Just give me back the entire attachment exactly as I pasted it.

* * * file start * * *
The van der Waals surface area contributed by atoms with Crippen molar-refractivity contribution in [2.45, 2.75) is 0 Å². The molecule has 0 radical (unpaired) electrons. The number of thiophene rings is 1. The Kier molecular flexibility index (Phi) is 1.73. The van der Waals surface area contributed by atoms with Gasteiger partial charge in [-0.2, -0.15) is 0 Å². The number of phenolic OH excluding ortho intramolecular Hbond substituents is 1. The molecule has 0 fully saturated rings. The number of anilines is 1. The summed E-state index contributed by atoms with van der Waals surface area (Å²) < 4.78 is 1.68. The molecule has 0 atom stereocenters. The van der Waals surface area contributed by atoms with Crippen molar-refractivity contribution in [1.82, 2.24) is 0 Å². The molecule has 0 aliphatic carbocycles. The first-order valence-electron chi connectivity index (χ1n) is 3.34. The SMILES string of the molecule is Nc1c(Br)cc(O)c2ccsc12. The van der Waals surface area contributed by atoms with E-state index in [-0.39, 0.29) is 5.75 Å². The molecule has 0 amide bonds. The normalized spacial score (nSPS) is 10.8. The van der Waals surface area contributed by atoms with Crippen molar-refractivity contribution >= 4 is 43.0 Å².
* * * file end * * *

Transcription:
The van der Waals surface area contributed by atoms with Crippen molar-refractivity contribution in [2.45, 2.75) is 0 Å². The molecule has 0 radical (unpaired) electrons. The number of thiophene rings is 1. The Kier molecular flexibility index (Phi) is 1.73. The van der Waals surface area contributed by atoms with Gasteiger partial charge in [-0.2, -0.15) is 0 Å². The number of phenolic OH excluding ortho intramolecular Hbond substituents is 1. The molecule has 0 fully saturated rings. The number of anilines is 1. The summed E-state index contributed by atoms with van der Waals surface area (Å²) < 4.78 is 1.68. The molecule has 0 atom stereocenters. The van der Waals surface area contributed by atoms with Crippen molar-refractivity contribution in [1.82, 2.24) is 0 Å². The molecule has 0 aliphatic carbocycles. The first-order valence-electron chi connectivity index (χ1n) is 3.34. The SMILES string of the molecule is Nc1c(Br)cc(O)c2ccsc12. The van der Waals surface area contributed by atoms with E-state index in [-0.39, 0.29) is 5.75 Å². The molecule has 0 amide bonds. The normalized spacial score (nSPS) is 10.8. The van der Waals surface area contributed by atoms with Crippen molar-refractivity contribution >= 4 is 43.0 Å².